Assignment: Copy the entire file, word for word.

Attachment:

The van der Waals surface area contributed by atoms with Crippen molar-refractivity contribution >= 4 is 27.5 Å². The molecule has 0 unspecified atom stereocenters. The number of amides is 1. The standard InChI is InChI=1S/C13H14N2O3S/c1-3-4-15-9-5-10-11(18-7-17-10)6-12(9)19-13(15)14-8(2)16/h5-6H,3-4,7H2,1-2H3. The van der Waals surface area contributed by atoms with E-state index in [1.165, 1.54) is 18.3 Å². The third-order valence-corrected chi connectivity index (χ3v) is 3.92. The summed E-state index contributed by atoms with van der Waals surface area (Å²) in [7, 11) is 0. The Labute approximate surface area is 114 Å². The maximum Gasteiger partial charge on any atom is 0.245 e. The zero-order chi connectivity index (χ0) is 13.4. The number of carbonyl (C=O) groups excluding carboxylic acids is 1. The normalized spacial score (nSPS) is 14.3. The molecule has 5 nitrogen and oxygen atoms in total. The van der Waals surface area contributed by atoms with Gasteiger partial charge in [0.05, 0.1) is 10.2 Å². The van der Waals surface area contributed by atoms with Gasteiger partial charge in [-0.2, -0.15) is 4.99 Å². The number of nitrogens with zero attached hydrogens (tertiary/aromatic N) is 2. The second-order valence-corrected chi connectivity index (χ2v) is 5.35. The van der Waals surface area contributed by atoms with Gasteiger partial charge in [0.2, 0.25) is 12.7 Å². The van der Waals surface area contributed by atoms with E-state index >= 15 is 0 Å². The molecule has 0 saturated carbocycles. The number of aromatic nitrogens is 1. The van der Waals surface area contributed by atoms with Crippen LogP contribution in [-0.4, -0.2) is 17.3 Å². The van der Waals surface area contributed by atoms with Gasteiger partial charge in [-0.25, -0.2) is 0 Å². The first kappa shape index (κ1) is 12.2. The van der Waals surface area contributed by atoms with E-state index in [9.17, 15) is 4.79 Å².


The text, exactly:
The van der Waals surface area contributed by atoms with Crippen molar-refractivity contribution >= 4 is 27.5 Å². The molecule has 0 unspecified atom stereocenters. The number of amides is 1. The standard InChI is InChI=1S/C13H14N2O3S/c1-3-4-15-9-5-10-11(18-7-17-10)6-12(9)19-13(15)14-8(2)16/h5-6H,3-4,7H2,1-2H3. The van der Waals surface area contributed by atoms with E-state index in [1.165, 1.54) is 18.3 Å². The third-order valence-corrected chi connectivity index (χ3v) is 3.92. The summed E-state index contributed by atoms with van der Waals surface area (Å²) in [7, 11) is 0. The Labute approximate surface area is 114 Å². The maximum Gasteiger partial charge on any atom is 0.245 e. The zero-order chi connectivity index (χ0) is 13.4. The number of carbonyl (C=O) groups excluding carboxylic acids is 1. The normalized spacial score (nSPS) is 14.3. The molecule has 5 nitrogen and oxygen atoms in total. The van der Waals surface area contributed by atoms with Gasteiger partial charge in [0.05, 0.1) is 10.2 Å². The van der Waals surface area contributed by atoms with Gasteiger partial charge in [-0.2, -0.15) is 4.99 Å². The number of nitrogens with zero attached hydrogens (tertiary/aromatic N) is 2. The second-order valence-corrected chi connectivity index (χ2v) is 5.35. The van der Waals surface area contributed by atoms with Gasteiger partial charge in [0.2, 0.25) is 12.7 Å². The van der Waals surface area contributed by atoms with E-state index >= 15 is 0 Å². The molecule has 0 saturated carbocycles. The number of aromatic nitrogens is 1. The van der Waals surface area contributed by atoms with Crippen LogP contribution in [-0.4, -0.2) is 17.3 Å². The van der Waals surface area contributed by atoms with Gasteiger partial charge in [-0.25, -0.2) is 0 Å². The first kappa shape index (κ1) is 12.2. The van der Waals surface area contributed by atoms with E-state index in [9.17, 15) is 4.79 Å².